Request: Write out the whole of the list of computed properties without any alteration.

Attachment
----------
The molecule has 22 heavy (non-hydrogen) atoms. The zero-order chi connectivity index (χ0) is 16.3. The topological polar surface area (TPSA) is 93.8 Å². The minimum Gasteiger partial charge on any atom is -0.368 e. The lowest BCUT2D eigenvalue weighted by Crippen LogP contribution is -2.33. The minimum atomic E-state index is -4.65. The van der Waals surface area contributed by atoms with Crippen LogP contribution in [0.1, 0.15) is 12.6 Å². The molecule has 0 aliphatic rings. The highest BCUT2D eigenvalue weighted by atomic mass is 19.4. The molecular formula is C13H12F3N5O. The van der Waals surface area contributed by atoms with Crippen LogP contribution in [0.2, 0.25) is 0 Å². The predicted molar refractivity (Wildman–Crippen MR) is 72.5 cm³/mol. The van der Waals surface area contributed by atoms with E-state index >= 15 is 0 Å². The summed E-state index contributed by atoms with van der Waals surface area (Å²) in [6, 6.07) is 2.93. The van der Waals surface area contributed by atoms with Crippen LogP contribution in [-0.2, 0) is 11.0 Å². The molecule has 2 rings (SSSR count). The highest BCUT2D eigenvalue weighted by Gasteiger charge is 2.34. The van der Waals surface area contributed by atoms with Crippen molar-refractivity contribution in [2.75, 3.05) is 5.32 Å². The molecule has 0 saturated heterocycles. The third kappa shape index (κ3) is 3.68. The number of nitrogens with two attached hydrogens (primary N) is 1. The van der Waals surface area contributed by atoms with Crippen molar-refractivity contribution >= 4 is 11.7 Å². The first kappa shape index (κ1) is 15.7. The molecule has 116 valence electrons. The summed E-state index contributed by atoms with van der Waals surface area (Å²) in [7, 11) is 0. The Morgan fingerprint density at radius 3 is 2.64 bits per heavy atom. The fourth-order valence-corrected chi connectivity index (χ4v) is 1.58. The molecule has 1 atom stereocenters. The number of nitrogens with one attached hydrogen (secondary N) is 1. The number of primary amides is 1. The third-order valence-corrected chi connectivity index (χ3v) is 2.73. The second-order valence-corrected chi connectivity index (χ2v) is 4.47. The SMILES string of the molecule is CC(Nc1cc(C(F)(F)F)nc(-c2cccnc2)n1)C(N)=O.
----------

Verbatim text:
The molecule has 22 heavy (non-hydrogen) atoms. The zero-order chi connectivity index (χ0) is 16.3. The topological polar surface area (TPSA) is 93.8 Å². The minimum Gasteiger partial charge on any atom is -0.368 e. The lowest BCUT2D eigenvalue weighted by Crippen LogP contribution is -2.33. The minimum atomic E-state index is -4.65. The van der Waals surface area contributed by atoms with Crippen LogP contribution in [0.1, 0.15) is 12.6 Å². The molecule has 0 aliphatic rings. The highest BCUT2D eigenvalue weighted by atomic mass is 19.4. The molecular formula is C13H12F3N5O. The van der Waals surface area contributed by atoms with Crippen LogP contribution in [0.2, 0.25) is 0 Å². The predicted molar refractivity (Wildman–Crippen MR) is 72.5 cm³/mol. The van der Waals surface area contributed by atoms with E-state index >= 15 is 0 Å². The summed E-state index contributed by atoms with van der Waals surface area (Å²) in [6, 6.07) is 2.93. The van der Waals surface area contributed by atoms with Crippen LogP contribution in [-0.2, 0) is 11.0 Å². The molecule has 2 rings (SSSR count). The highest BCUT2D eigenvalue weighted by Gasteiger charge is 2.34. The van der Waals surface area contributed by atoms with Crippen molar-refractivity contribution in [2.75, 3.05) is 5.32 Å². The molecule has 0 saturated heterocycles. The third kappa shape index (κ3) is 3.68. The number of nitrogens with two attached hydrogens (primary N) is 1. The van der Waals surface area contributed by atoms with Crippen molar-refractivity contribution >= 4 is 11.7 Å². The first kappa shape index (κ1) is 15.7. The molecule has 116 valence electrons. The summed E-state index contributed by atoms with van der Waals surface area (Å²) in [7, 11) is 0. The Morgan fingerprint density at radius 3 is 2.64 bits per heavy atom. The fourth-order valence-corrected chi connectivity index (χ4v) is 1.58. The molecule has 1 atom stereocenters. The number of nitrogens with one attached hydrogen (secondary N) is 1. The number of primary amides is 1. The third-order valence-corrected chi connectivity index (χ3v) is 2.73. The second-order valence-corrected chi connectivity index (χ2v) is 4.47. The SMILES string of the molecule is CC(Nc1cc(C(F)(F)F)nc(-c2cccnc2)n1)C(N)=O.